People suffering from periodontal disease often lack Q10 in their gum tissue. This was shown as early as in 1971. In the meantime, numerous studies have demonstrated that supplements of Q10 have a positive effect on the feared disease. Because the body has difficulty with absorbing Q10 from supplements it is important to choose products that can document their bio-availability. It may also be a good idea to consider taking extra selenium, as this trace element optimizes the effect of Q10.
Cardiovascular diseases are widespread and one of the major causes of death. The risk is increased by factors such as ageing, diabetes, and overweight. One of the underlying causes is oxidative stress, which is an imbalance between free radicals and antioxidants. Q10, which is involved in cellular energy turnover, happens to be one of the most powerful antioxidants. According to a review article that is published in the scientific journal Antioxidants, supplementation with Q10 can reduce oxidative stress and cardiovascular mortality. It can also improve quality of life and increase the chances of survival. Generally speaking, Q10 has a huge potential for anyone with a desire to remain healthy, and it is important to choose a supplement with documented quality and bioavailability.
But the effect is highly dependent on which preparation you buy, as there are huge quality differences. Most consumers are not aware of this.
The groundbreaking Danish study, Q-SYMBIO, was the cover page story in media across the globe last year. It showed that supplements of a compound called Q10 could nearly halve the risk of dying from heart failure while increasing heart muscle strength substantially. The study was headed by a renowned Danish cardiologist from Copenhagen University Hospital, and the team of researchers specifically chose a Danish Q10 preparation for the simple reason that it was the only one that could document superior bio-availability. This is extremely important for the outcome of this type of research.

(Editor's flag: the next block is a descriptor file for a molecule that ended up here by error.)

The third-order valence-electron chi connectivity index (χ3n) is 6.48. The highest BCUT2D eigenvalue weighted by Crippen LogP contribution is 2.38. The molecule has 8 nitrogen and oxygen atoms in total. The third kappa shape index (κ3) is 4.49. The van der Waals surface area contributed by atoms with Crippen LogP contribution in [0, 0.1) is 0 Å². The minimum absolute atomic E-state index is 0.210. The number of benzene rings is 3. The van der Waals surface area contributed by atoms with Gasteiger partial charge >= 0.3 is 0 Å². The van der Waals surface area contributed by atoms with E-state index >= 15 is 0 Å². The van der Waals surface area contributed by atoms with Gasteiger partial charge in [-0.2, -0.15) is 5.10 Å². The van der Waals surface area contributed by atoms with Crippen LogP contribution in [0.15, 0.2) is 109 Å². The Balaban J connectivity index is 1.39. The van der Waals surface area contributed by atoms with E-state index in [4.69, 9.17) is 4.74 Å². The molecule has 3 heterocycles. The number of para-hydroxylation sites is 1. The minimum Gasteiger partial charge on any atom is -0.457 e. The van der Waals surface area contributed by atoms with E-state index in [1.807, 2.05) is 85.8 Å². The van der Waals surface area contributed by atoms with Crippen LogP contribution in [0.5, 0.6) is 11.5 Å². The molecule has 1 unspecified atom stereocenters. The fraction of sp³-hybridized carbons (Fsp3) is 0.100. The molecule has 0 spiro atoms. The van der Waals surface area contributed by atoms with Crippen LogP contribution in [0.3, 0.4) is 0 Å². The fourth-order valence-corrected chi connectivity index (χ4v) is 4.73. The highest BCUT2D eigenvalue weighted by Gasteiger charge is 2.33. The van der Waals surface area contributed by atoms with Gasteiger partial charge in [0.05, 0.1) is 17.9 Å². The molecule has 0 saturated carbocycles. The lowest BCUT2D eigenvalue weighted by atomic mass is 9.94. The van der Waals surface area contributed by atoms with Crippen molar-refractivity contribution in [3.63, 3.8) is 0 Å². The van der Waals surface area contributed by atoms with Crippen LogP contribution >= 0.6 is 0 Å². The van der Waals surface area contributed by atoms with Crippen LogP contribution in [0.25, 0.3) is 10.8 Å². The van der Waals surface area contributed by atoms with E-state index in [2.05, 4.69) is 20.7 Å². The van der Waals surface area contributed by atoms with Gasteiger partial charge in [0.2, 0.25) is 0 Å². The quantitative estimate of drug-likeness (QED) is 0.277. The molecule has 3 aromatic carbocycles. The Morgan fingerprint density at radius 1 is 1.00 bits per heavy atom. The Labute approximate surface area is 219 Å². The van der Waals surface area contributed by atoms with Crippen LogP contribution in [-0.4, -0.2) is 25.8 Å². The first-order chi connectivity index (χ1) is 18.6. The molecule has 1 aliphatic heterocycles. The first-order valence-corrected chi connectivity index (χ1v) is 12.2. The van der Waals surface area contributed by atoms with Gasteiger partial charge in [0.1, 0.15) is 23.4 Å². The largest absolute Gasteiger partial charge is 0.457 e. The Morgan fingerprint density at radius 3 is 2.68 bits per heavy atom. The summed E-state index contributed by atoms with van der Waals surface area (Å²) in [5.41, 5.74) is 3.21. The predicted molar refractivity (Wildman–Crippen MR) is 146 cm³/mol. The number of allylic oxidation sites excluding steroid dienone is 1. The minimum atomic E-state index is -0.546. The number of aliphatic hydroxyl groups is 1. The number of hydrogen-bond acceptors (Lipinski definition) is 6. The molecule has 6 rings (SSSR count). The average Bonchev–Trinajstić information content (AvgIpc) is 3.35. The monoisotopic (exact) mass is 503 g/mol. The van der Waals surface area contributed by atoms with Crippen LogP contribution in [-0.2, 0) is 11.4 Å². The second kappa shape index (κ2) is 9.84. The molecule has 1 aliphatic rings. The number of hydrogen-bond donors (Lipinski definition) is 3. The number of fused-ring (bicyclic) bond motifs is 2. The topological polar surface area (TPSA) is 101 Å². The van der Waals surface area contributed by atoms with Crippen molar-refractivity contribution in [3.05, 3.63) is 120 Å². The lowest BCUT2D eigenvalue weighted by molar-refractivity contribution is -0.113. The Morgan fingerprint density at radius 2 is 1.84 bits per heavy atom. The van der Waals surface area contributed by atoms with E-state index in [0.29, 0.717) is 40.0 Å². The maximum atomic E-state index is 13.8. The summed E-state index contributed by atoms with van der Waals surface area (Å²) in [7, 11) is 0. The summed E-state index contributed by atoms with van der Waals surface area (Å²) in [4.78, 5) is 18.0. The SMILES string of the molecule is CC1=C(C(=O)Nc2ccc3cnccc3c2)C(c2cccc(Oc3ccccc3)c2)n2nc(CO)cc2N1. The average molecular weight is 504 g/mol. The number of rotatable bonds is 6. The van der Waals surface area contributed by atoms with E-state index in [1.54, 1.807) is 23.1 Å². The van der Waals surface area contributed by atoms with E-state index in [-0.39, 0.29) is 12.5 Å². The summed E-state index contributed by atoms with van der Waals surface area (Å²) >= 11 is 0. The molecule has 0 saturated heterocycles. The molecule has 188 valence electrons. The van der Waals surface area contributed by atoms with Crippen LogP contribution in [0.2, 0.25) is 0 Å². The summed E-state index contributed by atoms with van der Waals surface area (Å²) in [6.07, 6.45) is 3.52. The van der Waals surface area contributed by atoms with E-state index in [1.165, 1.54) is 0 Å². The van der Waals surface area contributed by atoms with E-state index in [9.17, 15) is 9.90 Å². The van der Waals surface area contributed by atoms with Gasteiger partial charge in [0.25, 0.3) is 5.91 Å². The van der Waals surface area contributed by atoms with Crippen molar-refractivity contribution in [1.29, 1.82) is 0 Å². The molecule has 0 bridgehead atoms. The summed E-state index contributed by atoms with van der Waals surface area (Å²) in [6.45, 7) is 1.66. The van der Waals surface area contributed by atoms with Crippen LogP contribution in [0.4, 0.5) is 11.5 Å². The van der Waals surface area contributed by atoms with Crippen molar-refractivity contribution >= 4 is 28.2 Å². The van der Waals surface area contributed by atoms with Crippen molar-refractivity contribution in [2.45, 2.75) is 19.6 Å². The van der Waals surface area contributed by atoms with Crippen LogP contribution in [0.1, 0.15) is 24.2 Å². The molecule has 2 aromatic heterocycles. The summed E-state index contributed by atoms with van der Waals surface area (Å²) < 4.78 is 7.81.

A combination of the trace element selenium and the vitamin-like compound coenzyme Q10 appears to be a highly useful treatment for people with impaired cardiac function.
- and increase your lifespan
Cardiovascular diseases are the leading cause of death. However, in 2013, Professor Urban Alehagen, a Swedish cardiologist, demonstrated that giving supplements of selenium and Q10 to seniors could strengthen their hearts and reduce their cardiovascular mortality rate by over 50 percent. In follow-ups of his research, it was seen that the two supplements had a long-term effect on lifespan, but there is more to the story. In a whole new study that is published in European Journal of Nutrition, Alehagen manages to show in detail that selenium and Q10 have a positive effect on oxidative stress and inflammation at the same time as improving a number of biomarkers of heart health. He also explains why it can be a challenge to get enough Q10 and selenium through an entire life.